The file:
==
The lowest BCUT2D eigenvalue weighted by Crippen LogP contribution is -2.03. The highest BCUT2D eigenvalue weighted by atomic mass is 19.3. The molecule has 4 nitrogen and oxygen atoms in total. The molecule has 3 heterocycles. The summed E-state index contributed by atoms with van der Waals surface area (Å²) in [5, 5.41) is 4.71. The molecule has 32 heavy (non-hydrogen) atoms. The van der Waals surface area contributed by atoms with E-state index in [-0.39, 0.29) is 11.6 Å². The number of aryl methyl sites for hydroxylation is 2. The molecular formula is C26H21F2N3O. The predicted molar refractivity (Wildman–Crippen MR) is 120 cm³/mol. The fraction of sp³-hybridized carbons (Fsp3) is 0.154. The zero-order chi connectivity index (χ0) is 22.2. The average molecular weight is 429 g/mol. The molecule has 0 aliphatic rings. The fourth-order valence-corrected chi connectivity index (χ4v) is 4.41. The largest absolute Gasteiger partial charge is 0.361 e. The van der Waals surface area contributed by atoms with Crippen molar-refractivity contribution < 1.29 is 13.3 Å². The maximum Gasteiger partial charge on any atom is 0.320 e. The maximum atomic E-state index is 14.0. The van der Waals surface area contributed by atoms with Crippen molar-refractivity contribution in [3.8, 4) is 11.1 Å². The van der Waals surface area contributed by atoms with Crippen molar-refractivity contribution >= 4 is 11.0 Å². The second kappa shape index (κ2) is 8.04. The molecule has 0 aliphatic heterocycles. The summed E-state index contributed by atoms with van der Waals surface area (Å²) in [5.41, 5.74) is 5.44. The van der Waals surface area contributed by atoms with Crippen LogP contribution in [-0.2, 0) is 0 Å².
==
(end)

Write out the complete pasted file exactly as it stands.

The lowest BCUT2D eigenvalue weighted by Crippen LogP contribution is -2.03. The highest BCUT2D eigenvalue weighted by atomic mass is 19.3. The molecule has 4 nitrogen and oxygen atoms in total. The molecule has 3 heterocycles. The summed E-state index contributed by atoms with van der Waals surface area (Å²) in [5, 5.41) is 4.71. The molecule has 32 heavy (non-hydrogen) atoms. The van der Waals surface area contributed by atoms with E-state index in [-0.39, 0.29) is 11.6 Å². The number of aryl methyl sites for hydroxylation is 2. The molecular formula is C26H21F2N3O. The predicted molar refractivity (Wildman–Crippen MR) is 120 cm³/mol. The fraction of sp³-hybridized carbons (Fsp3) is 0.154. The zero-order chi connectivity index (χ0) is 22.2. The average molecular weight is 429 g/mol. The molecule has 0 aliphatic rings. The fourth-order valence-corrected chi connectivity index (χ4v) is 4.41. The largest absolute Gasteiger partial charge is 0.361 e. The van der Waals surface area contributed by atoms with Crippen molar-refractivity contribution < 1.29 is 13.3 Å². The maximum Gasteiger partial charge on any atom is 0.320 e. The maximum atomic E-state index is 14.0. The van der Waals surface area contributed by atoms with Crippen molar-refractivity contribution in [3.8, 4) is 11.1 Å². The van der Waals surface area contributed by atoms with Crippen molar-refractivity contribution >= 4 is 11.0 Å². The second kappa shape index (κ2) is 8.04. The molecule has 0 aliphatic heterocycles. The summed E-state index contributed by atoms with van der Waals surface area (Å²) in [5.41, 5.74) is 5.44. The van der Waals surface area contributed by atoms with Crippen LogP contribution in [-0.2, 0) is 0 Å².